Andy Weir

While certainly not Taylor Swift's best work, Reputation is a bold yet satisfying departure from her previous music. Only a few missteps bar it from joining the ranks of 1989 and Fearless. Most notably "Look What You Made Me Do," the album's first single and its weakest track, comes across as petty and desperate, not to mention all over the place musically. After hearing this first single, my expectations for the album dropped significantly, but tracks like "So It Goes," "Gorgeous," and "Dancing with Our Hands Tied" make up for the album's few stumbles. In a way, Reputation is varied but cohesive, each track featuring its own distinct tone while maintaining a consistent texture and feel throughout the album.

There is also something to be said for the change in artistic direction embodied by Reputation. Too many artists fall back on the same old style, mindlessly repeating their past successes. As she has proven before, Taylor thrives in reinvention. And while this album is certainly a departure from her past work, devout fans like myself can still take solace in the album's overall style and feel, which bears some resemblance to the 80s-inspired synths and drum machines of 1989. Although some have criticized her for the transition, it does keep her content fresh, and while she certainly doesn't navigate that shift flawlessly here, enough tracks work on this album to consider it a success. Of course, only time will tell if Swift's latest reinvention will prove itself worthwhile.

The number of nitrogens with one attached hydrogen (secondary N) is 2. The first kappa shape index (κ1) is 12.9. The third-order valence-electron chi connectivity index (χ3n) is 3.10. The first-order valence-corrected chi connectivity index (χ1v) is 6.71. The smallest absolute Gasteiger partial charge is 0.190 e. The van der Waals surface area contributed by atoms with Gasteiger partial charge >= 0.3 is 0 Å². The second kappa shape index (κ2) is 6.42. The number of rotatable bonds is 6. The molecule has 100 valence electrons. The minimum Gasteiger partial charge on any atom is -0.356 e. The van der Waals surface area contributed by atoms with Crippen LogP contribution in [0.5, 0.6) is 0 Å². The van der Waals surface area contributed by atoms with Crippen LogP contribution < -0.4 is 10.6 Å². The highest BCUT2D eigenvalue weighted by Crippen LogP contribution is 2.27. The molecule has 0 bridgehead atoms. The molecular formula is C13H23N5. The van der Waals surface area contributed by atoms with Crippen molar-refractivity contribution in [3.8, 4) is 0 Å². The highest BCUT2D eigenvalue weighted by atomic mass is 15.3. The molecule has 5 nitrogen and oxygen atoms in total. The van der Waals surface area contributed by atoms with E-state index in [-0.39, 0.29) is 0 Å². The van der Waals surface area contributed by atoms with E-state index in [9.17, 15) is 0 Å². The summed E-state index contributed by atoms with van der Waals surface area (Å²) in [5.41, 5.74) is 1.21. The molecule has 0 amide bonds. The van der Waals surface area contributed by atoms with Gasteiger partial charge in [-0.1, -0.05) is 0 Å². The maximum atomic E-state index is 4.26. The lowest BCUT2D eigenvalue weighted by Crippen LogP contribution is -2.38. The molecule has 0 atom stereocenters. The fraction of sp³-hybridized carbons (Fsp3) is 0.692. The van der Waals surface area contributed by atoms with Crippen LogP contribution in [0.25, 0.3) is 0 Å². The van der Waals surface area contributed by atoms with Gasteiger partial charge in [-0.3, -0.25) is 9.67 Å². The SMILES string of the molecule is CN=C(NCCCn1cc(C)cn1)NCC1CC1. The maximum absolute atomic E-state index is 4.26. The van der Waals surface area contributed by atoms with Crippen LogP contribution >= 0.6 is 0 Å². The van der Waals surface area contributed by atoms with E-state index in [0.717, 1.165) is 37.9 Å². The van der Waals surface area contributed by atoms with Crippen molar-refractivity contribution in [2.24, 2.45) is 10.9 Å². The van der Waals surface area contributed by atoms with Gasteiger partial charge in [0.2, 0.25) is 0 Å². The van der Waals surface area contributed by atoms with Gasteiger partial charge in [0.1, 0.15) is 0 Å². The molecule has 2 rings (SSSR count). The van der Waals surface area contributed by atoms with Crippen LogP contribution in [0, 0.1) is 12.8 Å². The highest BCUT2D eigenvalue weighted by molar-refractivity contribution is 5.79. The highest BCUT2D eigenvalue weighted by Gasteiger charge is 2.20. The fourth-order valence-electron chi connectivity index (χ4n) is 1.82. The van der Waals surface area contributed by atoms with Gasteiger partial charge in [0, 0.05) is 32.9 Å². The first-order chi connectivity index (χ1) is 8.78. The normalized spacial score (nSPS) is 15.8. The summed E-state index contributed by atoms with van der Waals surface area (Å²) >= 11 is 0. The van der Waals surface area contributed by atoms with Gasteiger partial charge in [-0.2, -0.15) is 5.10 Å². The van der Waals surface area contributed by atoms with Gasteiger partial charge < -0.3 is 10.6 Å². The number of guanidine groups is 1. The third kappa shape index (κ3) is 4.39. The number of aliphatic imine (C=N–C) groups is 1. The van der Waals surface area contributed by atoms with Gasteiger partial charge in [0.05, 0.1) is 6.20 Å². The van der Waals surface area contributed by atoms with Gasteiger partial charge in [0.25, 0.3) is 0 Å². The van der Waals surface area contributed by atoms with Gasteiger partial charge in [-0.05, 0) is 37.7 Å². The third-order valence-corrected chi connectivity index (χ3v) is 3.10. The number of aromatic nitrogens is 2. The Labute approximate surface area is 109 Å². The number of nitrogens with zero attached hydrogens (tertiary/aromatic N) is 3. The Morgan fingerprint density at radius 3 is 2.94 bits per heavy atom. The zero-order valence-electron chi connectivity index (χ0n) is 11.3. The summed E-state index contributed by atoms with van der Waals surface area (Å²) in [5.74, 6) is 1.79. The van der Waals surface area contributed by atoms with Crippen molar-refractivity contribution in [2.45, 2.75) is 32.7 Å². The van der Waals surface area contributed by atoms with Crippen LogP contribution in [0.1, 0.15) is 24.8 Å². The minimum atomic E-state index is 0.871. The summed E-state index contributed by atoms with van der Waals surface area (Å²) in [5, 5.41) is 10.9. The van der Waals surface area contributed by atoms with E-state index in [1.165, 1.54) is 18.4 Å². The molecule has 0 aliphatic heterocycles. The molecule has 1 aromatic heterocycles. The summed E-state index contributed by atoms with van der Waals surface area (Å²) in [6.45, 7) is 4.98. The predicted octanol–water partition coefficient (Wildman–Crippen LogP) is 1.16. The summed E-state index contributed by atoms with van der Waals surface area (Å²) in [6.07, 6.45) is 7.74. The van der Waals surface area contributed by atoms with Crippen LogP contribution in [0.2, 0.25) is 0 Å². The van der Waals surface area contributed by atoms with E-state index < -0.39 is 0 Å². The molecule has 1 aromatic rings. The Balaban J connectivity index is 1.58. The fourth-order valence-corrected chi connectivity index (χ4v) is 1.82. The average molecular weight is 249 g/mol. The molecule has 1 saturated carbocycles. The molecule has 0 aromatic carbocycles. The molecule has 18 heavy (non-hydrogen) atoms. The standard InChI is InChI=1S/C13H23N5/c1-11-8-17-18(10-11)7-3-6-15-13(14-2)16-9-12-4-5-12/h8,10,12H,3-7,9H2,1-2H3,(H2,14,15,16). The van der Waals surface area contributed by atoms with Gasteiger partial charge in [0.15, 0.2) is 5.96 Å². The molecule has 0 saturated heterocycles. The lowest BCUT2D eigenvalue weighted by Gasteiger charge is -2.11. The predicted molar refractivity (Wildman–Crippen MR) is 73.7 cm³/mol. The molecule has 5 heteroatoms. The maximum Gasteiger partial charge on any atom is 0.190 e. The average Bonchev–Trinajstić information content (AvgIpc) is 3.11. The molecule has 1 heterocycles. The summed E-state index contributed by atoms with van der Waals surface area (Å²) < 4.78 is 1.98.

Kevin Chan

Full Disclosure: I was a huge Taylor Swift fan up through 1989. In fact, my first concert ever was a Taylor Swift concert. Even though my personal fan levels began to diminish amidst all the drama that surrounded Taylor Swift in recent years, I tried to listen to this album with an open mind and clean slate. But, to be frank, it's disappointing. It is certainly not the great comeback I had anticipated after her three years of laying low;  rather, it is Taylor Swift going into uncharted sonic territory and leaving behind her old self, of which I was very much a fan.